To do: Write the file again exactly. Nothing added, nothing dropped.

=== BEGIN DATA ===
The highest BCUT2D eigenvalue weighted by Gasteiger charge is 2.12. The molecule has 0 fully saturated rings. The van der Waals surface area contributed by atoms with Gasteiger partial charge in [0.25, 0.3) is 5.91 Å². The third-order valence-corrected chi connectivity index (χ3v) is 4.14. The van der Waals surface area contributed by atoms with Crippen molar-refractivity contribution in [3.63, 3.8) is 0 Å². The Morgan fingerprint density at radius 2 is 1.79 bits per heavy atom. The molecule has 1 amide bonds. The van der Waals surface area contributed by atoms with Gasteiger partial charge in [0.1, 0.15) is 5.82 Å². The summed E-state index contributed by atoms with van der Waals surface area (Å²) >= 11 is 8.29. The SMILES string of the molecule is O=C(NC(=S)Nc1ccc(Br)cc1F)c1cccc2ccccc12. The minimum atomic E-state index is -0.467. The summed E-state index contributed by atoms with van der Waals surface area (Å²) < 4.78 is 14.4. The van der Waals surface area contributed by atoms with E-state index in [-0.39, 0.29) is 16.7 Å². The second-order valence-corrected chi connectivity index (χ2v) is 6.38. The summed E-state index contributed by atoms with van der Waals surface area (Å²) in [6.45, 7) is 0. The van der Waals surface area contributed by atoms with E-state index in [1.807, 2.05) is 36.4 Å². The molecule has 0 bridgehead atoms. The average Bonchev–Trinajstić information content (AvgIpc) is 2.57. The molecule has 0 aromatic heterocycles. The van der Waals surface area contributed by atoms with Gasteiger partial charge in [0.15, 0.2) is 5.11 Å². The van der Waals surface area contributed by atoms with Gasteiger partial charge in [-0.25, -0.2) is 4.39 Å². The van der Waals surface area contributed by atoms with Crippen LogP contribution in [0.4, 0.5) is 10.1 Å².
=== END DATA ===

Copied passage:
The highest BCUT2D eigenvalue weighted by Gasteiger charge is 2.12. The molecule has 0 fully saturated rings. The van der Waals surface area contributed by atoms with Gasteiger partial charge in [0.25, 0.3) is 5.91 Å². The third-order valence-corrected chi connectivity index (χ3v) is 4.14. The van der Waals surface area contributed by atoms with Crippen molar-refractivity contribution in [3.63, 3.8) is 0 Å². The Morgan fingerprint density at radius 2 is 1.79 bits per heavy atom. The molecule has 1 amide bonds. The van der Waals surface area contributed by atoms with Gasteiger partial charge in [0.1, 0.15) is 5.82 Å². The summed E-state index contributed by atoms with van der Waals surface area (Å²) >= 11 is 8.29. The SMILES string of the molecule is O=C(NC(=S)Nc1ccc(Br)cc1F)c1cccc2ccccc12. The minimum atomic E-state index is -0.467. The summed E-state index contributed by atoms with van der Waals surface area (Å²) < 4.78 is 14.4. The van der Waals surface area contributed by atoms with E-state index in [-0.39, 0.29) is 16.7 Å². The second-order valence-corrected chi connectivity index (χ2v) is 6.38. The summed E-state index contributed by atoms with van der Waals surface area (Å²) in [6.45, 7) is 0. The van der Waals surface area contributed by atoms with E-state index in [1.807, 2.05) is 36.4 Å². The molecule has 0 bridgehead atoms. The average Bonchev–Trinajstić information content (AvgIpc) is 2.57. The molecule has 0 aromatic heterocycles. The van der Waals surface area contributed by atoms with Gasteiger partial charge in [0.15, 0.2) is 5.11 Å². The van der Waals surface area contributed by atoms with Gasteiger partial charge in [-0.25, -0.2) is 4.39 Å². The van der Waals surface area contributed by atoms with Crippen LogP contribution in [0.4, 0.5) is 10.1 Å².